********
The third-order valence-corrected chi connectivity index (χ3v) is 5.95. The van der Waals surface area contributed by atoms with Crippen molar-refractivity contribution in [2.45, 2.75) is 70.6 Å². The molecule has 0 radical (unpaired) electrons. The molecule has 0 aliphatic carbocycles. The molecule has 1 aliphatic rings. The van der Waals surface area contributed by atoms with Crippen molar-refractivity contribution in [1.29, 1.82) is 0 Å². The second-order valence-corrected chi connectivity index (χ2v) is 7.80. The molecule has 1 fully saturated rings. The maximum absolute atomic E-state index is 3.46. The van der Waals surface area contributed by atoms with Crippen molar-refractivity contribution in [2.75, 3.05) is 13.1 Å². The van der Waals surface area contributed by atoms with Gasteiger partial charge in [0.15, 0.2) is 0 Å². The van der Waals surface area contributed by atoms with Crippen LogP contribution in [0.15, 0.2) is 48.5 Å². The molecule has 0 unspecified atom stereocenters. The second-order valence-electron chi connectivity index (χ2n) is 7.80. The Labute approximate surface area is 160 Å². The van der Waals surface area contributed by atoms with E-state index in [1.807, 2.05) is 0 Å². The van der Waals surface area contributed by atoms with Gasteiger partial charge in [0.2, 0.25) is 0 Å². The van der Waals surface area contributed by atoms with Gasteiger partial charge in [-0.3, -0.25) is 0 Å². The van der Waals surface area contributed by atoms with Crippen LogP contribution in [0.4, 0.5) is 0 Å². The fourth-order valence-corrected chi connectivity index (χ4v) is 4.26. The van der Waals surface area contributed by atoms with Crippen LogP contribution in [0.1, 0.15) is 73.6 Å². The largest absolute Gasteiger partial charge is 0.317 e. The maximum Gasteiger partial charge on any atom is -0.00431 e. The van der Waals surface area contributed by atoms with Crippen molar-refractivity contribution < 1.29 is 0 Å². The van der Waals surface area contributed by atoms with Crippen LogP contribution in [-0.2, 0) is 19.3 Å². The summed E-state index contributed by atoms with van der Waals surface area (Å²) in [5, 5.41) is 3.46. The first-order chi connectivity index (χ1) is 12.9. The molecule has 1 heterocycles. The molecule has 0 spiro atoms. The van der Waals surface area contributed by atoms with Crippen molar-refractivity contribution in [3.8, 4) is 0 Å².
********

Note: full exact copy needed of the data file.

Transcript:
The third-order valence-corrected chi connectivity index (χ3v) is 5.95. The van der Waals surface area contributed by atoms with Crippen molar-refractivity contribution in [2.45, 2.75) is 70.6 Å². The molecule has 0 radical (unpaired) electrons. The molecule has 0 aliphatic carbocycles. The molecule has 1 aliphatic rings. The van der Waals surface area contributed by atoms with Crippen molar-refractivity contribution in [1.29, 1.82) is 0 Å². The second-order valence-corrected chi connectivity index (χ2v) is 7.80. The molecule has 1 fully saturated rings. The maximum absolute atomic E-state index is 3.46. The van der Waals surface area contributed by atoms with Crippen molar-refractivity contribution in [2.75, 3.05) is 13.1 Å². The van der Waals surface area contributed by atoms with Gasteiger partial charge in [0.15, 0.2) is 0 Å². The van der Waals surface area contributed by atoms with Crippen LogP contribution in [0.15, 0.2) is 48.5 Å². The molecule has 0 unspecified atom stereocenters. The second-order valence-electron chi connectivity index (χ2n) is 7.80. The Labute approximate surface area is 160 Å². The van der Waals surface area contributed by atoms with E-state index in [1.807, 2.05) is 0 Å². The van der Waals surface area contributed by atoms with Gasteiger partial charge in [0.2, 0.25) is 0 Å². The van der Waals surface area contributed by atoms with Gasteiger partial charge in [-0.3, -0.25) is 0 Å². The van der Waals surface area contributed by atoms with Crippen LogP contribution in [0.4, 0.5) is 0 Å². The fourth-order valence-corrected chi connectivity index (χ4v) is 4.26. The van der Waals surface area contributed by atoms with Crippen LogP contribution in [0.1, 0.15) is 73.6 Å². The largest absolute Gasteiger partial charge is 0.317 e. The maximum Gasteiger partial charge on any atom is -0.00431 e. The van der Waals surface area contributed by atoms with Crippen molar-refractivity contribution < 1.29 is 0 Å². The van der Waals surface area contributed by atoms with Crippen LogP contribution in [-0.2, 0) is 19.3 Å². The summed E-state index contributed by atoms with van der Waals surface area (Å²) in [5, 5.41) is 3.46. The first-order chi connectivity index (χ1) is 12.9. The molecule has 1 heterocycles. The molecule has 0 spiro atoms. The van der Waals surface area contributed by atoms with Crippen molar-refractivity contribution in [3.8, 4) is 0 Å².